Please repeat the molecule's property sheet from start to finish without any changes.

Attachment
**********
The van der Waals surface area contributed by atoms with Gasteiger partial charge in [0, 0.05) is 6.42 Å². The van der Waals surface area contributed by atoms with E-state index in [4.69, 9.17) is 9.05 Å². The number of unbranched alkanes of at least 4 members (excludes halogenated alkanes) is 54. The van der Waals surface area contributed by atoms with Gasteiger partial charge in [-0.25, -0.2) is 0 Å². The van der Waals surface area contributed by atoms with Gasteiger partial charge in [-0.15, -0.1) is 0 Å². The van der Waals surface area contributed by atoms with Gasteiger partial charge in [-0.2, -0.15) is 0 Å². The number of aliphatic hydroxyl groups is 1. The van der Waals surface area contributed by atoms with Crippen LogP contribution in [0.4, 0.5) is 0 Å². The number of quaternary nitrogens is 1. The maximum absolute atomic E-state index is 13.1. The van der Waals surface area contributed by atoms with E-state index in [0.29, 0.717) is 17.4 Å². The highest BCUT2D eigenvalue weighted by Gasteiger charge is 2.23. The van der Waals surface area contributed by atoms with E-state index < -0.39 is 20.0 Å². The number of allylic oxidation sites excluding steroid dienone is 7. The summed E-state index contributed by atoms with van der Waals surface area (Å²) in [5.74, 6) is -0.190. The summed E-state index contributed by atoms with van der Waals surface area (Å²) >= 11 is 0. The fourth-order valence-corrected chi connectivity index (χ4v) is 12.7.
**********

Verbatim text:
The van der Waals surface area contributed by atoms with Gasteiger partial charge in [0, 0.05) is 6.42 Å². The van der Waals surface area contributed by atoms with E-state index in [4.69, 9.17) is 9.05 Å². The number of unbranched alkanes of at least 4 members (excludes halogenated alkanes) is 54. The van der Waals surface area contributed by atoms with Gasteiger partial charge in [-0.25, -0.2) is 0 Å². The van der Waals surface area contributed by atoms with Gasteiger partial charge in [-0.15, -0.1) is 0 Å². The van der Waals surface area contributed by atoms with Gasteiger partial charge in [-0.2, -0.15) is 0 Å². The number of aliphatic hydroxyl groups is 1. The van der Waals surface area contributed by atoms with Crippen LogP contribution in [0.4, 0.5) is 0 Å². The number of quaternary nitrogens is 1. The maximum absolute atomic E-state index is 13.1. The van der Waals surface area contributed by atoms with E-state index in [0.29, 0.717) is 17.4 Å². The highest BCUT2D eigenvalue weighted by Gasteiger charge is 2.23. The van der Waals surface area contributed by atoms with E-state index < -0.39 is 20.0 Å². The number of allylic oxidation sites excluding steroid dienone is 7. The summed E-state index contributed by atoms with van der Waals surface area (Å²) in [5.74, 6) is -0.190. The summed E-state index contributed by atoms with van der Waals surface area (Å²) >= 11 is 0. The fourth-order valence-corrected chi connectivity index (χ4v) is 12.7.